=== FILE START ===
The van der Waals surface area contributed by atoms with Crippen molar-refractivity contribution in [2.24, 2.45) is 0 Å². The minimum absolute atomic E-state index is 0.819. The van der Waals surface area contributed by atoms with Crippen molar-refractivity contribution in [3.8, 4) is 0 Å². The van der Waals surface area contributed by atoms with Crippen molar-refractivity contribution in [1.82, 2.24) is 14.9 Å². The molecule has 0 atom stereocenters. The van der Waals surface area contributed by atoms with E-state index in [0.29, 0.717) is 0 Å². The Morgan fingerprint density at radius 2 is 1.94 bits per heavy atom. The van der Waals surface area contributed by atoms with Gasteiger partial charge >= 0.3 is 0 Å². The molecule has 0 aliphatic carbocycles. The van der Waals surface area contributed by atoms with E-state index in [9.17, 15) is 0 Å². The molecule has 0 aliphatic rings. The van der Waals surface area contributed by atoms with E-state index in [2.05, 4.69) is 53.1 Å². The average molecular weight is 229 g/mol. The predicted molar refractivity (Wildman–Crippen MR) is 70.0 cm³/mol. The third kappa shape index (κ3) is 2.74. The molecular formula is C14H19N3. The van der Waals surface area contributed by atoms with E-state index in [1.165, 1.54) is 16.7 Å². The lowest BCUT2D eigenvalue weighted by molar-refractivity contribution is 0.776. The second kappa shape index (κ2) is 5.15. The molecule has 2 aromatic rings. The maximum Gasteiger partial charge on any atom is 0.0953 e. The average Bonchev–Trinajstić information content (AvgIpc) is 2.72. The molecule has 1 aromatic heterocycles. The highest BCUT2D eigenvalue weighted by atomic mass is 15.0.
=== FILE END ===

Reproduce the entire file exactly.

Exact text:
The van der Waals surface area contributed by atoms with Crippen molar-refractivity contribution in [2.24, 2.45) is 0 Å². The minimum absolute atomic E-state index is 0.819. The van der Waals surface area contributed by atoms with Crippen molar-refractivity contribution in [3.8, 4) is 0 Å². The van der Waals surface area contributed by atoms with Crippen molar-refractivity contribution in [1.82, 2.24) is 14.9 Å². The molecule has 0 atom stereocenters. The van der Waals surface area contributed by atoms with E-state index in [0.29, 0.717) is 0 Å². The Morgan fingerprint density at radius 2 is 1.94 bits per heavy atom. The van der Waals surface area contributed by atoms with Gasteiger partial charge >= 0.3 is 0 Å². The molecule has 0 aliphatic carbocycles. The van der Waals surface area contributed by atoms with E-state index in [9.17, 15) is 0 Å². The molecule has 0 aliphatic rings. The van der Waals surface area contributed by atoms with E-state index in [2.05, 4.69) is 53.1 Å². The average molecular weight is 229 g/mol. The predicted molar refractivity (Wildman–Crippen MR) is 70.0 cm³/mol. The third kappa shape index (κ3) is 2.74. The molecular formula is C14H19N3. The van der Waals surface area contributed by atoms with E-state index in [1.165, 1.54) is 16.7 Å². The lowest BCUT2D eigenvalue weighted by molar-refractivity contribution is 0.776. The second kappa shape index (κ2) is 5.15. The molecule has 2 aromatic rings. The maximum Gasteiger partial charge on any atom is 0.0953 e. The average Bonchev–Trinajstić information content (AvgIpc) is 2.72. The molecule has 1 aromatic heterocycles. The highest BCUT2D eigenvalue weighted by atomic mass is 15.0.